But then, it decided to pivot into an all-in-one solution platform, dedicated to helping people with disabilities according to what they need. The company did so after being a part of an incubator program called Rise Inc Unlimited with Instellar.
It now provides users with access to education by opening up individual crowdfunding, conducts training based on the highly needed skills, and helps people with disabilities to get a secure job. It leverages on companies’ Corporate Social Responsibilities (CSR) to fund the programme it has.
(these)abilities is a design and technology company that uses designing & building products to provide equal chances for people with disabilities at work, at home, and during play.
The company provides high and low tech products that are designed together with people with disabilities and with design thinking as well as community engagement put into account, targeted at the public.
Its main mission according to its website is to put an end to unequal life lived by people with disabilities by providing technology that is affordable and accessible, reintegration, involvement in effective problem solving, as well as humane education about the needs of people with disabilities.
The disciplines the startup covers are design, engineering, computer science, and community engagement.
Through its platform, Enabled Singapore provides disability inclusion education and consultancy to government bodies, educational institutions, and corporate companies.
The social enterprise is led by professionals with lived experience of disability, all together as a part of a global team with members in Australia and Germany.
As the website states, the company that was founded by Mano Karan believes that society needs to move on from the mentality that ‘disability’ is a hand me out or charity case into a social and economy-driven society.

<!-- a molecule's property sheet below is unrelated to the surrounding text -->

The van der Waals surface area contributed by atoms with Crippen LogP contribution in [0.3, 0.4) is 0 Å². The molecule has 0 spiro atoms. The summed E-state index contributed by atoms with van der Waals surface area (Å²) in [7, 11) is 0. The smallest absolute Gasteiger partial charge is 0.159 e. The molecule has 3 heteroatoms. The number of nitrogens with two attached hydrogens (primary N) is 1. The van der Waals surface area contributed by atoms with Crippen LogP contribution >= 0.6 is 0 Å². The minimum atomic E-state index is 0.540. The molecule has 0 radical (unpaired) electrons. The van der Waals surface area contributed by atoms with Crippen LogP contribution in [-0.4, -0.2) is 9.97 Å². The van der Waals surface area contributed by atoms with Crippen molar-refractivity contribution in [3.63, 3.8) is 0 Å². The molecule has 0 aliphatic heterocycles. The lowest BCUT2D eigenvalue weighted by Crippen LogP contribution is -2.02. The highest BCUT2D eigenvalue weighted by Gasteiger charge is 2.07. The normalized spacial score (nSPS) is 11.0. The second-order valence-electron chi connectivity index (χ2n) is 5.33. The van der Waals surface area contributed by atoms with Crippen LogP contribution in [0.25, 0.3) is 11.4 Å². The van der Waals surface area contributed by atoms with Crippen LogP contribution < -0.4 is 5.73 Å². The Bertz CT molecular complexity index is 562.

Embodied Sensing, Singapore
Embodied Sensing Pte. Ltd. is another Singapore-based social enterprise that was established in 2014. As a product design firm, it specialises in inclusive/assistive technologies, wireless sensors, and IoT devices.
Embodied Sensing is known for its product called Knoctify, a smart notification device for the deaf that lights up whenever a visitor knocks on the door and can be put in a vibrate mode so it can notify people who are sleeping. It can also alert people of incoming messages on their phones.
Focussing on the efficiency of transportation, Hapticus seeks to help people with disabilities by building a virtual transportation hub that caters to the navigation needs of people with special needs in major metropolitan areas.
The app helps drivers navigate to the correct address and inform the rider if they are delayed because of something like a traffic jam.
As a Singapore-based mobility solutions technology company, Hapticus’ system, comprises of a set of mobile and web applications, matches adequate transportation options with the specific user’s mobility needs.
A Vietnamese software company, Enablecode’s goal is to transform the Vietnamese perception of people with disabilities by employing computing experts who are not as physically able as the majority of society
Established in 2014, the Ho Chi Minh City-based company said that if specialises in complex custom web application development, and offers all aspects of innovative, creative, complex web design, including graphic layout, custom coding, advanced functionality, and SEO.
Quoting Emir, the founder of Kerjabilitas, in its Gov Insider Asa’s piece: “The biggest challenge is to increase the awareness of society since the knowledge and awareness of disability issues in Indonesia is still quite low. This results in the low number of vacancies available for people with disabilities.”
“Many of our existing partners still see this initiative as charity or as a channel for their own corporate social responsibility (CSR) programmes. They do not yet see this as business-as-usual because they have yet to consider people with disabilities as an asset for their companies, in the same way, they see their other employees. We feel that as a society, we still have a long way to go on this issue,” he added.
While these eight startups might be a small start to more included future for people with disabilities, all of them continue to carry the values and become a beacon of knowledge for society to be more accepting, and to the people living with disabilities, a hope for empowered future.